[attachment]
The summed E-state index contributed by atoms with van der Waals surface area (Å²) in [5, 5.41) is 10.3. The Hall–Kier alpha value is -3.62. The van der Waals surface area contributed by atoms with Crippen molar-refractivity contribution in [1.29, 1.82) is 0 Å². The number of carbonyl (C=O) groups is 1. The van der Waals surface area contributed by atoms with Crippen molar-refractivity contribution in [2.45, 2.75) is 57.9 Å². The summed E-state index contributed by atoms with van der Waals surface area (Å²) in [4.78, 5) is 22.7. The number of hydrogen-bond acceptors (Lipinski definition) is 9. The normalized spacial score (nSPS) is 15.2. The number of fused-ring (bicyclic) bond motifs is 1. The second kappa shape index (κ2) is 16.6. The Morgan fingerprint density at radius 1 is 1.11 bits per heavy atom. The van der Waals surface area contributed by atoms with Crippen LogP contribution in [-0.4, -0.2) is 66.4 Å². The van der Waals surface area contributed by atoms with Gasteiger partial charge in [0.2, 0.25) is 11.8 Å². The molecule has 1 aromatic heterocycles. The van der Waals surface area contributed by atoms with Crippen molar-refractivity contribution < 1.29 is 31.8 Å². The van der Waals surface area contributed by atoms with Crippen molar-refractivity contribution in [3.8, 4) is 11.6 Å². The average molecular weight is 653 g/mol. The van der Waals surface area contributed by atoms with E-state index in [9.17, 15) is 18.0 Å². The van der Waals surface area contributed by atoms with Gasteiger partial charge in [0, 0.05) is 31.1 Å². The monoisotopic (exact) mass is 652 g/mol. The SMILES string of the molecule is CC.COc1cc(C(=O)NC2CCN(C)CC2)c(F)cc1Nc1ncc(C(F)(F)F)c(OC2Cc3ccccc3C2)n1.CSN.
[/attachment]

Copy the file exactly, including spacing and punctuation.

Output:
The summed E-state index contributed by atoms with van der Waals surface area (Å²) in [5, 5.41) is 10.3. The Hall–Kier alpha value is -3.62. The van der Waals surface area contributed by atoms with Crippen molar-refractivity contribution in [1.29, 1.82) is 0 Å². The number of carbonyl (C=O) groups is 1. The van der Waals surface area contributed by atoms with Crippen molar-refractivity contribution in [2.45, 2.75) is 57.9 Å². The summed E-state index contributed by atoms with van der Waals surface area (Å²) in [4.78, 5) is 22.7. The number of hydrogen-bond acceptors (Lipinski definition) is 9. The normalized spacial score (nSPS) is 15.2. The number of fused-ring (bicyclic) bond motifs is 1. The second kappa shape index (κ2) is 16.6. The Morgan fingerprint density at radius 1 is 1.11 bits per heavy atom. The van der Waals surface area contributed by atoms with Crippen LogP contribution in [-0.4, -0.2) is 66.4 Å². The van der Waals surface area contributed by atoms with Gasteiger partial charge in [0.2, 0.25) is 11.8 Å². The molecule has 1 aromatic heterocycles. The van der Waals surface area contributed by atoms with Crippen molar-refractivity contribution < 1.29 is 31.8 Å². The van der Waals surface area contributed by atoms with Crippen molar-refractivity contribution in [3.8, 4) is 11.6 Å². The average molecular weight is 653 g/mol. The van der Waals surface area contributed by atoms with E-state index in [9.17, 15) is 18.0 Å². The van der Waals surface area contributed by atoms with Gasteiger partial charge in [0, 0.05) is 31.1 Å². The monoisotopic (exact) mass is 652 g/mol. The SMILES string of the molecule is CC.COc1cc(C(=O)NC2CCN(C)CC2)c(F)cc1Nc1ncc(C(F)(F)F)c(OC2Cc3ccccc3C2)n1.CSN.